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Pica In Cats

Discussion in 'Cat Behavior' started by Graceful-Lily, Nov 14, 2017.

  1. Graceful-Lily

    Graceful-Lily Thread Starter *Alien* Top Cat

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    May 30, 2016
    Orbiting the Earth. . .
    Has anyone had any experience with pica in cats before? If so, can you tell me how you managed the condition. Also, if you have any research articles on pica in cats, I'd love to read them as I'm trying to understand the disorder better.
    Thanks.
     

  2. ArtNJ

    ArtNJ TCS Member Top Cat

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    I had a cat that would eat plastic, like the wrapper of a magazine or a supermarket grocery bag, whenever he got really hungry. I don't know it was dangerous, but he would routinely vomit afterwards so we wanted to stop it badly. It was shockingly hard to rid our home of exposed plastic. Ended up modifying our feeding practices so he never got that hungry, which resolved our situation. I'm guessing yours is a lot different.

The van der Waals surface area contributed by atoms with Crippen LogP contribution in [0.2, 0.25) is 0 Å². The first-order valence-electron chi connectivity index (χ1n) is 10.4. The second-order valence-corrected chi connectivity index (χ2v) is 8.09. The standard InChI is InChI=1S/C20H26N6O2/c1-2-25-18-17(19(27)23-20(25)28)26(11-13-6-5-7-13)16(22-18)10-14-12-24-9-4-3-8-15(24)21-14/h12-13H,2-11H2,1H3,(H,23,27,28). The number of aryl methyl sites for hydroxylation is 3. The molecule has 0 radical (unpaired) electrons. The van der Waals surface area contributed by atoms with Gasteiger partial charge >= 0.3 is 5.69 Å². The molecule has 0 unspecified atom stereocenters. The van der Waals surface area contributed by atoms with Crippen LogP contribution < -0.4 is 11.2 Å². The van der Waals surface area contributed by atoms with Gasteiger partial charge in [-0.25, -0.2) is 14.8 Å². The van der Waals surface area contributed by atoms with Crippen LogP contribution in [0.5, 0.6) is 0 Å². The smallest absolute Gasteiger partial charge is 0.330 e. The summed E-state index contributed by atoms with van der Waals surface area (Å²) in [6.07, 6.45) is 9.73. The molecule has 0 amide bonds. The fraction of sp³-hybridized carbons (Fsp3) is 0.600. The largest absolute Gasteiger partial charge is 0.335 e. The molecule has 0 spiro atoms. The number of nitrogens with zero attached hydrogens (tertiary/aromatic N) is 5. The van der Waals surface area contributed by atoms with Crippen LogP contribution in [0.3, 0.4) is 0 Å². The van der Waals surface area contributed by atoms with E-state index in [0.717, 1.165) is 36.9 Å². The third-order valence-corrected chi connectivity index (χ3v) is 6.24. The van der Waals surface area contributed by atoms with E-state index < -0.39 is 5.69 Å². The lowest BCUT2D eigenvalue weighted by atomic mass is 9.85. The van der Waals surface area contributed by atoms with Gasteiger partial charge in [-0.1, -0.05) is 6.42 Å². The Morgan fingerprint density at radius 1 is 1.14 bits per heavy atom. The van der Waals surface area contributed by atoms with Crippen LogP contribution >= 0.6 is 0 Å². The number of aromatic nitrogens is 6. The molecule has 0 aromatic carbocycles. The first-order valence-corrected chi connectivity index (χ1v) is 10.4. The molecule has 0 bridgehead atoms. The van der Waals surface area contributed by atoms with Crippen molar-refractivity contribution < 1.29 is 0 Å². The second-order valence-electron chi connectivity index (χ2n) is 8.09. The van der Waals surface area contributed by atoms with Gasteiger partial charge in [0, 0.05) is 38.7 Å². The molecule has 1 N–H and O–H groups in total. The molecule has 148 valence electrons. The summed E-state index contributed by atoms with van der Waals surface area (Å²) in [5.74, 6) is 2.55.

3. dahli6

    dahli6 TCS Member Alpha Cat

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    My Siamese had Pica. I tried to keep the house clean and keep things in order. Miku commonly stole food from us too. I have a lot of old videos of her reaching and grabbing for ice cream, chips, noodles. The worst of it was teeth grinding and excessive grooming. We ended up buying her a Chamomile collar and it curbed a lot of it. It is aggravated by anxiety so calming collars do help.
     
    amyoliver85 purraised this.

  4. mrsgreenjeens

    mrsgreenjeens Every Life Should Have Nine Cats Staff Member Advisor

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    Arizona

  5. sappig

    sappig TCS Member Kitten

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    My boyfriends cat would always eat my hair when she found a strand on the floor. I think PICA is often caused by stress, so find the cause for her stress. She was a really jealous and hated when we gave attention to the other cats. What we would do was clean the floor as often as possible and spend extra time with her in a seperate room. After a while it just stopped.
     

  6. Ardina

    Ardina TCS Member Super Cat